“Eeww, that bug’s creepy!”
What does it mean to be creepy? The meaning of the word refers to that skin-crawling sensation when something strange happens or weirds us out. There are many things that can be creepy to a person, and bugs are probably one of the top groups of animals that rate as being creepy.
But something that creeps out one person may be fascinating to another. And what may be labelled as gross by some, may be seen as cute by others. Often when you learn more about an animal and begin to understand it a bit better, it can lose the creepy factor – and even if you don’t come to love it, at least you may not be creeped out as much by it.
We’d like to introduce you to some of our favourite “creepy crawlies” that live at the Conservatory. They may be creepy to you, but we challenge you to think of them as cute! Which of these would you label as creepy or cute?
It’s safe to bet that most people would certainly label roaches as creepy! But since these unique Domino roaches have been on display here at the Conservatory, we’ve been hearing people describe them as “pretty” and “cute.” These small, round roaches are aptly named for their bold pattern of black and white. They can look pretty cute as they constantly scurry around exploring their surroundings. What do you think: creepy or cute?
Baby Stick Bugs:
Perhaps when you’ve come to visit, you’ve met our famous Stacey the Stick Bug or Jenny the Jungle Nymph. These are two species of stick insects we raise here regularly, and every generation, the baby stick bugs hatch from tiny seed-like eggs. These baby stick bugs (called nymphs) remind us a lot of baby Groot from Guardians of the Galaxy. We think their gentleness combined with their amazing camouflage makes them cute. Do you?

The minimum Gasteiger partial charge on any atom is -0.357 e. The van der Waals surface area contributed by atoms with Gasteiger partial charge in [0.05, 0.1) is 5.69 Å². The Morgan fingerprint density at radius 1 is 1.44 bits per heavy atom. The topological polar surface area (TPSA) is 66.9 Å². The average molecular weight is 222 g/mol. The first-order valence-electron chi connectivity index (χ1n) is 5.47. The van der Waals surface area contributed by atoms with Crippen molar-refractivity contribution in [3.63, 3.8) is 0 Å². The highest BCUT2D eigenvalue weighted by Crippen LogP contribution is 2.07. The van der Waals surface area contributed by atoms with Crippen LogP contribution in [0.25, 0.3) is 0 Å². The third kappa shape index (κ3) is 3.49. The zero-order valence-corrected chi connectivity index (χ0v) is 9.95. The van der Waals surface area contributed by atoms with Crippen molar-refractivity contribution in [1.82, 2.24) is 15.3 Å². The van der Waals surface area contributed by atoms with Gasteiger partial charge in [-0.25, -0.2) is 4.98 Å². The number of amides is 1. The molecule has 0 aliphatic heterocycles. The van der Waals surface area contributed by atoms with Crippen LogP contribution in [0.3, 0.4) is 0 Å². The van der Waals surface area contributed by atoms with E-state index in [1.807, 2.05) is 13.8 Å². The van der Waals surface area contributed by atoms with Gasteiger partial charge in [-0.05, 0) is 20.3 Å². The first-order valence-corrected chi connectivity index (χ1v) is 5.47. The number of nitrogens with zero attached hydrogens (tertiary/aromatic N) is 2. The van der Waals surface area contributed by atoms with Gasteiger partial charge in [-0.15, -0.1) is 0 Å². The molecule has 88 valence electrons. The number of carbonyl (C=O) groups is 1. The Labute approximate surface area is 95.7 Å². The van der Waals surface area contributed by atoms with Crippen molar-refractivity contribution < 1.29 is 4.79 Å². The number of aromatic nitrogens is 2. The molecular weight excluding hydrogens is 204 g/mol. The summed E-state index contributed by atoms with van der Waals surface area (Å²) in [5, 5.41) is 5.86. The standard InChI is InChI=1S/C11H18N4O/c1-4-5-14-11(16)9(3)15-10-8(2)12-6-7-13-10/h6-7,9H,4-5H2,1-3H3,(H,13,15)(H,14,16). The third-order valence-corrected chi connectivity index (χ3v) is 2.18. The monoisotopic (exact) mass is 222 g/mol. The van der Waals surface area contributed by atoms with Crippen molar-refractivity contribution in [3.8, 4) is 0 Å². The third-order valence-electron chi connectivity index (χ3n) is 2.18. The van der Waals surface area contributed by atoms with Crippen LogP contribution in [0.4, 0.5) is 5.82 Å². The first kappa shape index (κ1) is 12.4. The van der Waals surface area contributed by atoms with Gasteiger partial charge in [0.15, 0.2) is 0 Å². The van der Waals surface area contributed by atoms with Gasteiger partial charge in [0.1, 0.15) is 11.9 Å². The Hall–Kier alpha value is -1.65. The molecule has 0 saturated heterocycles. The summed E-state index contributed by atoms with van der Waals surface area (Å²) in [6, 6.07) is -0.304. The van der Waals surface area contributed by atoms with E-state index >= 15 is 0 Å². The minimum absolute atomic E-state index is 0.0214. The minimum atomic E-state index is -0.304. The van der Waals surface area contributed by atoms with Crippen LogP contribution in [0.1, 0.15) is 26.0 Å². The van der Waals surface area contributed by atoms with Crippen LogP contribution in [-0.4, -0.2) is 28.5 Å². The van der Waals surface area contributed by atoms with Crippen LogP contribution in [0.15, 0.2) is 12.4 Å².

These are not your average garden snails! We display Giant African Land snails in our Conservatory, which are one of the largest land snails on the planet. Their shell can reach 20 cm (almost 8 inches) in diameter! Our population is still growing, as they hatched form their grape-sized egg several years ago. These snails are very long-lived, often living up to 10 – 15 years. Snails can be slimy, but we don’t hold that against them – they can be pretty cute as they slooooowly come out of their shell to eat their salad for lunch.
Baby Whip Scorpions:
Despite their name, these are scorpions that don’t sting. Whip scorpions are close relatives to spiders and true scorpions, but they lack a stinger and they don’t have pincers. These arachnids live in the desert of southwest USA, as well as many tropical areas of the world.They can look ferocious, but are in fact quite harmless. The “whip” part of the name can refer to either their long pair of front legs, or their “tail” (called a flagellum) from which they can spray acetic acid. Adults can live for 12 – 14 years, and babies such as these may take up to 10 before they reach adult size. When young, their mandibles are even bright red! Cute or what?